Harvard Law School’s Charles Hamilton Houston for Race & Justice and its Criminal Justice Institute announced the Fair Punishment Project (FPP).
The Fair Punishment Project will use legal research and educational initiatives to ensure that the U.S. justice system is fair and accountable. The Project will work to highlight the gross injustices resulting from prosecutorial misconduct, ineffective defense lawyers, and racial bias and exclusion. The announcement said:
We’ll be releasing our first report in the next day or two, so keep an eye out — you don’t want to miss it. Future reports will highlight the troubling attributes that outlier death penalty counties have in common, examine America’s top 10 deadliest prosecutors, and look deeply into counties that are plagued by prosecutorial misconduct.
The Charles Hamilton Houston Institute was launched in 2005 by Harvard Law School professor Charles J. Ogletree Jr. The Institute serves as a critical bridge between scholarship, law, policy, and practice to solve the challenges of a multi-racial society. The Criminal Justice Institute trains Harvard Law School students who will be the next generation of ethical, effective, and passionate defense lawyers. Led by Ronald S. Sullivan Jr., the Institute leads research of the criminal and juvenile justice systems in order to affect local and national reform.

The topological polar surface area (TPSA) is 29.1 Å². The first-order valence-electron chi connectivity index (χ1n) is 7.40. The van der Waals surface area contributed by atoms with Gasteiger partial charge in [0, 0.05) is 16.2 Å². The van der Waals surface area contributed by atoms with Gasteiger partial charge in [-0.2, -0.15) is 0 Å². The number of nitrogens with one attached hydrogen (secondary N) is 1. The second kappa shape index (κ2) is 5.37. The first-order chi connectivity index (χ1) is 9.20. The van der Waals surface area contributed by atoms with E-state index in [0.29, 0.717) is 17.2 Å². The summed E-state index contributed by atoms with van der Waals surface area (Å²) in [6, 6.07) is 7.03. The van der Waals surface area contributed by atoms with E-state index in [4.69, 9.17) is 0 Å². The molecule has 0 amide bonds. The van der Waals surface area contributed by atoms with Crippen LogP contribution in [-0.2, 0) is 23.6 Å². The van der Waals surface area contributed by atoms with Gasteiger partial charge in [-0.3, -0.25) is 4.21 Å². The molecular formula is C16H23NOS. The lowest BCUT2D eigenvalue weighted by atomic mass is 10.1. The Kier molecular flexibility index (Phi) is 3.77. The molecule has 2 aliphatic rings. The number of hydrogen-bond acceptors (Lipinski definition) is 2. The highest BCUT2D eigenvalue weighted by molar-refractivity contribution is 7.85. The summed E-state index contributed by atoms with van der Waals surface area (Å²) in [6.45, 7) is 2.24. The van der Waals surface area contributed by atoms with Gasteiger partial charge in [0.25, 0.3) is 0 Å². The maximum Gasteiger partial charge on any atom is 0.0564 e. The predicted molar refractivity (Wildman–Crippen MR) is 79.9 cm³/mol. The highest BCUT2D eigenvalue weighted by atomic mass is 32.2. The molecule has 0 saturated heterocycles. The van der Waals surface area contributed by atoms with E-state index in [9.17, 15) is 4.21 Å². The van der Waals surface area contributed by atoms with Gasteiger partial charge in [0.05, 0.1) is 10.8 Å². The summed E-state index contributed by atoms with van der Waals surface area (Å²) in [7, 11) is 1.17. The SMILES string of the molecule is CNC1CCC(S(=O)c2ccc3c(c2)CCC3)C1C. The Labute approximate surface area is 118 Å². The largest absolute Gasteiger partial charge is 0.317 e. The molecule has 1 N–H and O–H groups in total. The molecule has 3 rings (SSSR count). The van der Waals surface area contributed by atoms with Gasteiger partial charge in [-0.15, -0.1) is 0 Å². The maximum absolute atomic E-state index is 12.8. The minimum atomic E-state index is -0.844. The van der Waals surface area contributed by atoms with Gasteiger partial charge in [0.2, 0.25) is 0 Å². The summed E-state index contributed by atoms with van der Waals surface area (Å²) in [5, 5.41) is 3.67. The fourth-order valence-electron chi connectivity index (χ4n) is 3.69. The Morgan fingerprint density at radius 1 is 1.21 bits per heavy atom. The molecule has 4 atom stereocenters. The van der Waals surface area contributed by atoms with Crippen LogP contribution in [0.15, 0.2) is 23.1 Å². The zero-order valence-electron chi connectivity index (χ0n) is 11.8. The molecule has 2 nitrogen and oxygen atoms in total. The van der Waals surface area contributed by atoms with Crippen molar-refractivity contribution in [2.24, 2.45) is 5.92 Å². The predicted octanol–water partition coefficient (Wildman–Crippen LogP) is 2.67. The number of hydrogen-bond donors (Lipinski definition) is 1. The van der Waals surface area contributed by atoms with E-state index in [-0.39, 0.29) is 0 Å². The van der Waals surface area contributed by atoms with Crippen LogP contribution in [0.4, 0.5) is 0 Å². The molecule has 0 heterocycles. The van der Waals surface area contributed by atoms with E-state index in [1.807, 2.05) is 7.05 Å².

The Fair Punishment Project will strive to be a valuable resource for anyone and everyone who is interested in bringing about a fair and equitable justice system. We hope you will visit our website at www.fairpunishment.org to learn more about our work, and that you will join us as we address one of the most critical issues of our time. Here are titles and links to some of the notable sentencing-related content already up at the FPP website:
- Challenging Juvenile Life Without Parole: Bell v. Arkansas
- What “The Ferguson Effect”, Crack Babies, & Superpredators Have in Common
- Life Without Parole – From Bad Lawyers to No Lawyer At All
- Racial Disparities Plague Nonviolent LWOP Sentences
- Report Finds Juvenile LWOP Sentences Concentrated in a Few Counties, Disproportionately Impact Youth of Color